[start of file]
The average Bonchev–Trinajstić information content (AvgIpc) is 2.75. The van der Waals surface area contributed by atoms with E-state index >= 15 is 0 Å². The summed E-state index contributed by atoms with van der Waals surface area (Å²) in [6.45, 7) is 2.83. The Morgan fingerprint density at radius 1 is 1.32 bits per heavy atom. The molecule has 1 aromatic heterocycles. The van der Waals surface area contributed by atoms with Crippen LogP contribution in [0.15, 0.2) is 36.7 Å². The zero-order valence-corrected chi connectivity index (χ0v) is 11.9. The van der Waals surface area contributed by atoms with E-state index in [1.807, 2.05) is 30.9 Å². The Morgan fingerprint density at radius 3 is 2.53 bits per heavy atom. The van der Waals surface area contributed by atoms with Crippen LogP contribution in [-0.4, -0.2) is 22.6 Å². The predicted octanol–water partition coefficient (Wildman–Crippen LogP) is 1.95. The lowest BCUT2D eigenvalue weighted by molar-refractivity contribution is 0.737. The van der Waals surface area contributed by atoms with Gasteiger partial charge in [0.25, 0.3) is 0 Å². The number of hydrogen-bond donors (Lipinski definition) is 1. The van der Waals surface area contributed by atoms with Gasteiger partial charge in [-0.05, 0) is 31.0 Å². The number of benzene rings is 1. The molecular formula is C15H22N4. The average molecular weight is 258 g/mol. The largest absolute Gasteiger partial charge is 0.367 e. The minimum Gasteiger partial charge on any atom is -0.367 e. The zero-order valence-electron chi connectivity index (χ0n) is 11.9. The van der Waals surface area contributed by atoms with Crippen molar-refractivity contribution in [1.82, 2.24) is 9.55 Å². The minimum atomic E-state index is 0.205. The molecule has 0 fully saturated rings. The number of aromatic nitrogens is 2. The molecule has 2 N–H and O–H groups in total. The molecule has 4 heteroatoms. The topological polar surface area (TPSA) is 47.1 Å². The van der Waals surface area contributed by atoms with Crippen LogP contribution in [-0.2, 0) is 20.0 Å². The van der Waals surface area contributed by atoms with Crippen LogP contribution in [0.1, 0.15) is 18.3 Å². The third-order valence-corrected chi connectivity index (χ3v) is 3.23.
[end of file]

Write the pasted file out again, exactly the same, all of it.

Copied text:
The average Bonchev–Trinajstić information content (AvgIpc) is 2.75. The van der Waals surface area contributed by atoms with E-state index >= 15 is 0 Å². The summed E-state index contributed by atoms with van der Waals surface area (Å²) in [6.45, 7) is 2.83. The Morgan fingerprint density at radius 1 is 1.32 bits per heavy atom. The molecule has 1 aromatic heterocycles. The van der Waals surface area contributed by atoms with Crippen LogP contribution in [0.15, 0.2) is 36.7 Å². The zero-order valence-corrected chi connectivity index (χ0v) is 11.9. The van der Waals surface area contributed by atoms with E-state index in [1.807, 2.05) is 30.9 Å². The Morgan fingerprint density at radius 3 is 2.53 bits per heavy atom. The van der Waals surface area contributed by atoms with Crippen LogP contribution in [-0.4, -0.2) is 22.6 Å². The predicted octanol–water partition coefficient (Wildman–Crippen LogP) is 1.95. The lowest BCUT2D eigenvalue weighted by molar-refractivity contribution is 0.737. The van der Waals surface area contributed by atoms with Gasteiger partial charge in [0.25, 0.3) is 0 Å². The number of hydrogen-bond donors (Lipinski definition) is 1. The van der Waals surface area contributed by atoms with Gasteiger partial charge in [-0.05, 0) is 31.0 Å². The number of benzene rings is 1. The molecular formula is C15H22N4. The average molecular weight is 258 g/mol. The largest absolute Gasteiger partial charge is 0.367 e. The minimum Gasteiger partial charge on any atom is -0.367 e. The zero-order valence-electron chi connectivity index (χ0n) is 11.9. The van der Waals surface area contributed by atoms with Crippen molar-refractivity contribution in [1.82, 2.24) is 9.55 Å². The minimum atomic E-state index is 0.205. The molecule has 0 fully saturated rings. The number of aromatic nitrogens is 2. The molecule has 2 N–H and O–H groups in total. The molecule has 4 heteroatoms. The topological polar surface area (TPSA) is 47.1 Å². The van der Waals surface area contributed by atoms with Crippen LogP contribution in [-0.2, 0) is 20.0 Å². The van der Waals surface area contributed by atoms with Crippen LogP contribution in [0.1, 0.15) is 18.3 Å². The third-order valence-corrected chi connectivity index (χ3v) is 3.23.